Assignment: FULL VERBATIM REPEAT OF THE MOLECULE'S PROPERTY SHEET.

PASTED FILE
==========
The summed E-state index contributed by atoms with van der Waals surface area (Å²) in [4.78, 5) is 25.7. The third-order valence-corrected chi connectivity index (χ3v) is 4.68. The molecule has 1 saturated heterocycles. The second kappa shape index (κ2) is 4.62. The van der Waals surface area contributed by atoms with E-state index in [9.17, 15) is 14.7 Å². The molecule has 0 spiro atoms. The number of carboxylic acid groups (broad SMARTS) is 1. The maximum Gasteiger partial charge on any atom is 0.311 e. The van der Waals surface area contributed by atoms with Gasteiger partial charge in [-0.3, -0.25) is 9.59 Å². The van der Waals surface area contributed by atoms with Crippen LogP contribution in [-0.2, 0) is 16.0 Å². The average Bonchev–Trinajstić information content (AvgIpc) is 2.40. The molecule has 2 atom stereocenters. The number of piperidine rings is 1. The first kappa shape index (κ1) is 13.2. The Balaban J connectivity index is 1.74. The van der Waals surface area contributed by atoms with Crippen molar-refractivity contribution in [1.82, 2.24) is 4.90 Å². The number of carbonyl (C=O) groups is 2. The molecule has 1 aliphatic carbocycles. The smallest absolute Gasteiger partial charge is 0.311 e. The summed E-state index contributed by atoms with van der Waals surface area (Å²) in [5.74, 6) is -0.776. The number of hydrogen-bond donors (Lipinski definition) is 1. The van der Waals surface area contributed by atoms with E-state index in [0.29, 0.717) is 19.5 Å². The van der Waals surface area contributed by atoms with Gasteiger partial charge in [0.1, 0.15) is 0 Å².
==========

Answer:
The summed E-state index contributed by atoms with van der Waals surface area (Å²) in [4.78, 5) is 25.7. The third-order valence-corrected chi connectivity index (χ3v) is 4.68. The molecule has 1 saturated heterocycles. The second kappa shape index (κ2) is 4.62. The van der Waals surface area contributed by atoms with E-state index in [9.17, 15) is 14.7 Å². The molecule has 0 spiro atoms. The number of carboxylic acid groups (broad SMARTS) is 1. The maximum Gasteiger partial charge on any atom is 0.311 e. The van der Waals surface area contributed by atoms with Gasteiger partial charge in [-0.3, -0.25) is 9.59 Å². The van der Waals surface area contributed by atoms with Crippen LogP contribution in [-0.2, 0) is 16.0 Å². The average Bonchev–Trinajstić information content (AvgIpc) is 2.40. The molecule has 2 atom stereocenters. The number of piperidine rings is 1. The first kappa shape index (κ1) is 13.2. The Balaban J connectivity index is 1.74. The van der Waals surface area contributed by atoms with Crippen molar-refractivity contribution in [1.82, 2.24) is 4.90 Å². The number of carbonyl (C=O) groups is 2. The molecule has 1 aliphatic carbocycles. The smallest absolute Gasteiger partial charge is 0.311 e. The summed E-state index contributed by atoms with van der Waals surface area (Å²) in [5.74, 6) is -0.776. The number of hydrogen-bond donors (Lipinski definition) is 1. The van der Waals surface area contributed by atoms with E-state index in [0.29, 0.717) is 19.5 Å². The van der Waals surface area contributed by atoms with Gasteiger partial charge in [0.1, 0.15) is 0 Å².